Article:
Links Daily Devotional

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Glory and Shame

Achan replied, “It is true! I have sinned against the LORD.” (Joshua 7:20, NIV)

Perhaps the Sunday turn of events at the Ryder Cup fooled you again. You found yourself looking at glory and at shame, and you saw them as opposites. Nothing crazy about that. In the way we portray winners and losers, it’s easy to draw that dichotomous conclusion.

But what of Phil Mickelson, who displayed an exceptionally sporting demeanor despite his gut-wrenching loss? Sometimes winning isn’t all it takes to be a winner. Sometimes “glory” and “shame” walk on the same side.

Among Scripture’s most infamous villains was Achan, a soldier in Joshua’s army at the battle of Jericho. God put some tight parameters around his people that week. For six days they did not fight with weapons, but with their marching feet and their priestly trumpets. On the seventh day, with the people again following God’s specific orders, the walls fell down, the soldiers entered the city, and Jericho fell.

Among God’s battle instructions conveyed by Joshua were these: “The city and all that is in it are to be devoted to the LORD”—a devoting that was done by complete destruction. There was to be no plunder. But Achan secreted beautiful clothing, a wedge of gold, and 200 silver coins. These he dared to keep for himself. God saw this, of course, and his judgment on the people meant an embarrassing and devastating loss in their next encounter. When Joshua cried out to God, wanting to know why he would let them now be defeated like this, God told Joshua that there was sin in the camp. Someone had stolen devoted objects.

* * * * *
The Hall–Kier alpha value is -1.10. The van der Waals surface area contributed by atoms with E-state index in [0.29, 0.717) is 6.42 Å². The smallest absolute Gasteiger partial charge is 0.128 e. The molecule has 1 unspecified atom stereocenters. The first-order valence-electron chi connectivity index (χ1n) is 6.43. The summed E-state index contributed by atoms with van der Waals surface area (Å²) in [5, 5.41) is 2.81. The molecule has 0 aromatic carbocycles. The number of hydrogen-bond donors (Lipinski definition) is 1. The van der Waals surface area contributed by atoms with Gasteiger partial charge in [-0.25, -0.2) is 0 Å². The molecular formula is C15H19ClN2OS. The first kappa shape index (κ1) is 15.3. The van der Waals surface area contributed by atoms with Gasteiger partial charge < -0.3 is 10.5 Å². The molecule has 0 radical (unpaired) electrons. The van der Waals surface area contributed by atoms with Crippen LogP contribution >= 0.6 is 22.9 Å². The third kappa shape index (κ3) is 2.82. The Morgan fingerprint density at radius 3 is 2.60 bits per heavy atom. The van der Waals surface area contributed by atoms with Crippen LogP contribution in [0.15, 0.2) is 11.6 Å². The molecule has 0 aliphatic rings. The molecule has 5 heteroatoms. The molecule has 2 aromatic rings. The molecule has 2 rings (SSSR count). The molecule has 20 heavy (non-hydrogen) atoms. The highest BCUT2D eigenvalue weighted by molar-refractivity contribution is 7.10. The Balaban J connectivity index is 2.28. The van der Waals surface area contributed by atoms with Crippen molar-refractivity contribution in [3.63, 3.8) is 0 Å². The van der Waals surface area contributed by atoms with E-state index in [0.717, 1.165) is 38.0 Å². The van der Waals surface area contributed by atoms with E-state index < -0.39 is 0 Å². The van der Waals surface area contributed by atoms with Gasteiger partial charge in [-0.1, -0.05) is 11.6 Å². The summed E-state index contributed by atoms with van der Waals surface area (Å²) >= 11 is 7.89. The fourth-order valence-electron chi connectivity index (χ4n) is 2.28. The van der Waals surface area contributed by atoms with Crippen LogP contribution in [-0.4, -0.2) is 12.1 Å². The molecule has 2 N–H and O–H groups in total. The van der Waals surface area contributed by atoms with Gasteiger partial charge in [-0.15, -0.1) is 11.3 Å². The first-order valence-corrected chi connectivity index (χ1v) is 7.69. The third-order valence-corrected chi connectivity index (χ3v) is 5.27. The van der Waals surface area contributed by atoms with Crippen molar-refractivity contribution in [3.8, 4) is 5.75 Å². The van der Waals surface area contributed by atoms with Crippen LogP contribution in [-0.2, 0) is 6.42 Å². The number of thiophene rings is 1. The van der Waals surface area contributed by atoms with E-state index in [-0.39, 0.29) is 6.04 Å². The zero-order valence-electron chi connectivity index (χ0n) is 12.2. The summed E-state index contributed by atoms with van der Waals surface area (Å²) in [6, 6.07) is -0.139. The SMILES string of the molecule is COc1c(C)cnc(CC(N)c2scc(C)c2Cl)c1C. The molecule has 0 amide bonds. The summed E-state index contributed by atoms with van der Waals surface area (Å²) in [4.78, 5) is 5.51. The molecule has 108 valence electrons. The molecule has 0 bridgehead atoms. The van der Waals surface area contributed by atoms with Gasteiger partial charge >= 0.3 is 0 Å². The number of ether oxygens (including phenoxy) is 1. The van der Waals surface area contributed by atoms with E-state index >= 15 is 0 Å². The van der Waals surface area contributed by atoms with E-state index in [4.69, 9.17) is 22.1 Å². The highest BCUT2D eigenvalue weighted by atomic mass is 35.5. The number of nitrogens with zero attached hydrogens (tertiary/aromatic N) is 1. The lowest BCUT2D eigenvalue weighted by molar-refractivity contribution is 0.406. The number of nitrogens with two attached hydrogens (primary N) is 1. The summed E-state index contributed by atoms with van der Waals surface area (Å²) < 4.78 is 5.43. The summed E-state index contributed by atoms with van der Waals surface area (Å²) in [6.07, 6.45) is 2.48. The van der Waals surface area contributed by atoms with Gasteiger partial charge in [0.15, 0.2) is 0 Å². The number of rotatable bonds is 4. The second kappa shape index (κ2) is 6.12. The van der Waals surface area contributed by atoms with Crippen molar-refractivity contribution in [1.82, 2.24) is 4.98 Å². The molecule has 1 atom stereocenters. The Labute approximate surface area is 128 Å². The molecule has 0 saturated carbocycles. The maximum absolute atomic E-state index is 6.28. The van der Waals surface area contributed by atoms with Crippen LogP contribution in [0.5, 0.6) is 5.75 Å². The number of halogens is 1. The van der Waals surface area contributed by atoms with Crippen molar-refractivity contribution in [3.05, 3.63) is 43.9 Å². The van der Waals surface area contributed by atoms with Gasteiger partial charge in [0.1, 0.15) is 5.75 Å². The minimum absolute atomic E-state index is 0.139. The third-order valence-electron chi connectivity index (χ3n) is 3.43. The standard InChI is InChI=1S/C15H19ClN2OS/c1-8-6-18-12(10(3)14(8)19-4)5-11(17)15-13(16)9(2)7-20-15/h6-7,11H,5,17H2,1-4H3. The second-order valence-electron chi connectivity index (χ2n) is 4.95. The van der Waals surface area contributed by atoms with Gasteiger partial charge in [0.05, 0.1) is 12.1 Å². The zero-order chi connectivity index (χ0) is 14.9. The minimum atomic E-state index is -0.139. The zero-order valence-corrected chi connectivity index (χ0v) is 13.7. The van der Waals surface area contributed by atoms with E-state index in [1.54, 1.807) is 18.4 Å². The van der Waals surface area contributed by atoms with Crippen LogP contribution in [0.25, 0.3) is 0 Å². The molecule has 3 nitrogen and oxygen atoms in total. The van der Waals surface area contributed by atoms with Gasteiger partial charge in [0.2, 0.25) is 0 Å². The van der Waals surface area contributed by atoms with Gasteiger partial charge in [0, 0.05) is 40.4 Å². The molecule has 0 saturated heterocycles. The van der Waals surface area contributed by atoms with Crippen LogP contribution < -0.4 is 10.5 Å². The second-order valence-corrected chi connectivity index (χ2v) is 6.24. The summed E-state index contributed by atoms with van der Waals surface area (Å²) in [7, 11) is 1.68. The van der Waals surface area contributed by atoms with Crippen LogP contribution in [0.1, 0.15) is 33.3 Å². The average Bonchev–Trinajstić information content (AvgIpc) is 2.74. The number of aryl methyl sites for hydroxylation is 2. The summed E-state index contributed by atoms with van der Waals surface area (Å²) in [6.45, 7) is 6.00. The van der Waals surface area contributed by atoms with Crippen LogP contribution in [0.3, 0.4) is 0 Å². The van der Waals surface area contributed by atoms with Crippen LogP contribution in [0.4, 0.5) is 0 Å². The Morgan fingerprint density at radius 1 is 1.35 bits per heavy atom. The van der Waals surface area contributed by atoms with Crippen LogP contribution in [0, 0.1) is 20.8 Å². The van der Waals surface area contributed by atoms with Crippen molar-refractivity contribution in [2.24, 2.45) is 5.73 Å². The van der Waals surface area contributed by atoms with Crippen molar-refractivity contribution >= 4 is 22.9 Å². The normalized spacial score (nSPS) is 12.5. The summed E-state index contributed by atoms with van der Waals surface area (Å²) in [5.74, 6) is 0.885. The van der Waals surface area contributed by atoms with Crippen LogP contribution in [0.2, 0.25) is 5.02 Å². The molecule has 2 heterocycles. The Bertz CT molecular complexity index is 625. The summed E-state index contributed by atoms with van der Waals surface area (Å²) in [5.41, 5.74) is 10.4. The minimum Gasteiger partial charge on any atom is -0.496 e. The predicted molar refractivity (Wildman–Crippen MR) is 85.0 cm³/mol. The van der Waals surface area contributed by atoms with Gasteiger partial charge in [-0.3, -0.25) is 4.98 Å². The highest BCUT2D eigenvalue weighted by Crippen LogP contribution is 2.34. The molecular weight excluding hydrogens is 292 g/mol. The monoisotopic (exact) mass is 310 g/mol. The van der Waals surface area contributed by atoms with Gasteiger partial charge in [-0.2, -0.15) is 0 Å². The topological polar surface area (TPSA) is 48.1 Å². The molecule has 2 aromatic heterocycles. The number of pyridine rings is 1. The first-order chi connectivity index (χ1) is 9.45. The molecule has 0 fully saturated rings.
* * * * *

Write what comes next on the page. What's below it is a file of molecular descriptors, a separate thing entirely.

In the events that followed, Achan was identified as the looter. Joshua stood face to face with this man and said, “My son, give glory to the LORD, the God of Israel, and give him the praise. Tell me what you have done; do not hide it from me.”

Now look: Achan sang no hymn. He gave no shout of “Glory to God!” He didn’t raise his hands or fall to his knees. Achan confessed. In his shame, he glorified God. Achan died for his sin. This was the judgment of God. But Achan went to his death with praise on his lips, glorying that sounded like this: “I have sinned.”

Jeff Hopper

October 5, 2012

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